Fortunately Iola had a full suite of disciplines that allowed her to fly and jump really high: she was able to burst free of the elementals, swoop down to catch him, and make the leap back in the same round.

Monks doing monk-things? Take that 5th Edition.
The leader turned his attention back to Perseus, and with a single sword stroke sliced a third of his shield away before flinging him back into one of the thrones that ringed the edge of the summit temple. As Perseus struggled to stand his hand found a wooden staff laying against the throne. It looked unremarkable except that about half of it was cracked and scorched, but it resonated with a comforting power as he held it.

Not wanting to engage the cultist any closer than he had to and assuming it was magic, Perseus threw the staff...and missed. The cultist did not even break his stride: a chunk of the floor shot up, deflecting it towards the ceiling, which collapsed under the subsequent thunderous explosion. Luckily everyone was next to a pillar at the time, so they did not have to worry about getting crushed. Well, they did, just not from that.

Nero had just finished hacking apart the crazy cultist, whose "blood" oozed towards the center of the temple and formed a circle around the hole that the elementals had torn open. Thanks to his arcane sight he could see the magical formula extend tendrils of energy into the sky. As his gaze followed them he realized what the demon had been up to: a massive chunk of rock was plummeting towards them.

Unable to stop it, the next best option was running away. Unfortunately the leader was not about to let Perseus flee. Fortunately his attention was thoroughly occupied and he was vulnerable to an axe buried in his skull, which is what Nero did. He also exploded, but he was pretty used to everything he did backfiring by now. Still he was out of commission and Iola had managed to revive Atticus, so everyone was fit to leg it.

Except Perseus. He was not about to let a rock destroy his father's home. The lightning-staff had returned to his hand shortly after using it the first time, so maybe he could use it to destroy the meteor, or at least deflect it. That would be a pretty incredible story, saving the ancestral home of the gods from meteoric destruction, right? Plus with his dad dead it was probably legally his home now, anyway. So, he exhaled slowly, took aim, and threw it.

And missed.

There was still time, so as soon as the staff reappeared in his hand he threw it again.

And missed.

Well, there were certainly quieter, more boring ways to die, right?

Behind the Scenes
Normally I try to get play reports out a couple days after the session, but a lot of crazy stuff happened in this session, and despite reading and re-reading it I am positive that I have some events out of order or even omitted.

Anyway this fight went really bad, really quick: the players rolled horribly, I rolled well, and Josh killed Zeus, who could have potentially turned the fight around (as well as give Perseus lightning powers). In his defense he did not do it to be a jerk, he honestly thought it was a good idea.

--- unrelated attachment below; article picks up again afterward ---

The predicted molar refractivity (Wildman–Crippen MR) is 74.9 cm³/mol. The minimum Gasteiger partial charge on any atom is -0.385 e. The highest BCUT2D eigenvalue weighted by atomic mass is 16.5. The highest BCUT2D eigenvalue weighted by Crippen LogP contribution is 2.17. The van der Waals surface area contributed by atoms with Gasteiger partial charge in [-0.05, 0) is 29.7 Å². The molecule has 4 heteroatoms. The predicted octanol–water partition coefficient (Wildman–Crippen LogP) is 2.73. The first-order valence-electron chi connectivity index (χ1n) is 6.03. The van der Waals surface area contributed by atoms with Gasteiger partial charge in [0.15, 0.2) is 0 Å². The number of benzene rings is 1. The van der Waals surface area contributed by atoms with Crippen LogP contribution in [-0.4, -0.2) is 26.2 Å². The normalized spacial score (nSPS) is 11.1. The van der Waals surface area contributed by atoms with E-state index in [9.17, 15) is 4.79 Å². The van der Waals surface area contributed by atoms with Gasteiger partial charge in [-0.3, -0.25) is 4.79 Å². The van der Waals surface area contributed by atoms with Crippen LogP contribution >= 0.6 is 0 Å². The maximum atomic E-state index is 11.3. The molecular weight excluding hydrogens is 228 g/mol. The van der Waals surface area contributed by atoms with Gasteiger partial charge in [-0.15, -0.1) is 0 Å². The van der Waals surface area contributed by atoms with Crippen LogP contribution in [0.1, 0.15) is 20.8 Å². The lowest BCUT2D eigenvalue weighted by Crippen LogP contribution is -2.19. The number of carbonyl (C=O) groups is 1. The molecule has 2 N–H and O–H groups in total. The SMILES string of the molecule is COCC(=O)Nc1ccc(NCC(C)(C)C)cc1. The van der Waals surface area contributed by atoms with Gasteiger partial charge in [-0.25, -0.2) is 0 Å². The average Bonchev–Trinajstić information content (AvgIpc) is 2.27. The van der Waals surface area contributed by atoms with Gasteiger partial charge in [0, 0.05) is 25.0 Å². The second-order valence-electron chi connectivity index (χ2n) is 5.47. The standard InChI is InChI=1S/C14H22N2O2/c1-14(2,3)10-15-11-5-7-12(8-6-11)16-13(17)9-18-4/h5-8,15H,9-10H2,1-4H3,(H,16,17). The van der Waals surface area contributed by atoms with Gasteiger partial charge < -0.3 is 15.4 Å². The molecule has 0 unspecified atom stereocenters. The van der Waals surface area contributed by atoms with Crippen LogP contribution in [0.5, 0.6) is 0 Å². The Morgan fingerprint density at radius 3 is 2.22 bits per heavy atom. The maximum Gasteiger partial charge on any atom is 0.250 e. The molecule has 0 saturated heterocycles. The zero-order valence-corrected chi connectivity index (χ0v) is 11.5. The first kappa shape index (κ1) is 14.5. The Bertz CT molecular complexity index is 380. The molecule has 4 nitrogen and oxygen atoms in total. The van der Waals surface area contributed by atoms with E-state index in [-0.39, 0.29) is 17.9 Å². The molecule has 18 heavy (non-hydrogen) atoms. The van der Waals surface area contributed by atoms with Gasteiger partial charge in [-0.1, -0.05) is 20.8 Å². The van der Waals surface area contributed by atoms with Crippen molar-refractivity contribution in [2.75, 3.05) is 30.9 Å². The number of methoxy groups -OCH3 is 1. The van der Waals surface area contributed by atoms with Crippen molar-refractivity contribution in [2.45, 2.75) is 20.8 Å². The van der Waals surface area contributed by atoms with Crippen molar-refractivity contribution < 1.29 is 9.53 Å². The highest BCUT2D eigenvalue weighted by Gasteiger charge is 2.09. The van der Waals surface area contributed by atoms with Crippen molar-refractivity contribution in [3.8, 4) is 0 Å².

I was keeping both cultists from the previous session in reserve, hoping to bring them in at dramatic moments, but that would have been overkill. That is also why I kept the demon-cultist on the sidelines: anything extra would have almost certainly resulted in a TPK. Heck, the leader was intended to be an elite soldier, but I had to pare down his actions to one pretty much the entire time.

The entire time I was tracking something like victory points the entire time to determine if they could stop the meteor, and if not how bad the impact would be. The final tally was, well, pretty much as bad as it could have gotten. Thankfully we are not playing this week so it gives me some time to figure out what happens next.

Maybe roll up new characters for an elemental war campaign?


  1. I agree with that last sentence. If they die, show them the impact that their characters had, good and bad.

  2. Stranger Than Fiction:
    Professor: Harold, I’m sorry. You have to die.
    Harold: What?
    Professor: It’s her masterpiece. It’s possibly the most important novel in her already stunning career and it’s absolutely no good unless you die at the end.
    I’ve been over it again and again and I know how hard this is for you to hear.
    Harold: You’re asking me to knowingly face my death?
    Professor: Yes.
    Harold: (Sighs) Really?
    Professor: Yes.
    Harold: I thought you’d…I thought you’d find something…
    Professor: I’m sorry Harold.
    Harold: Can’t we just try and just see if she can change it?
    Professor: No.
    Harold: No?
    Professor: Harold…In the grand scheme it wouldn’t matter.
    Harold: Yes it would.
    Professor: No.
    Harold: I could change. I could just quit my job. I could go away with Ana. I could be someone else.
    Professor: Harold, listen to me.
    Harold: I can’t die right now. (Crying) It’s just really bad timing.
    Professor: No one wants to die Harold, but unfortunately we do. (Harold gets up from chair) Harold…Harold, listen to me. Harold, you will die someday, sometime. Heart failure at the bank. Choke on a mint. Some long, drawn-out disease you contracted on vacation. You will die. You will absolutely die.
    Even if you avoid this death, another will find you. And I guarantee that it won’t be nearly as poetic or meaningful as what she’s written. I’m sorry but it’s the nature of all tragedies, Harold.
    The hero dies, but the story lives on forever.

  3. I have not done a war campaign before. Plus new characters would be a good chance to try my 4th Edition hack or 13th Age. Hrm...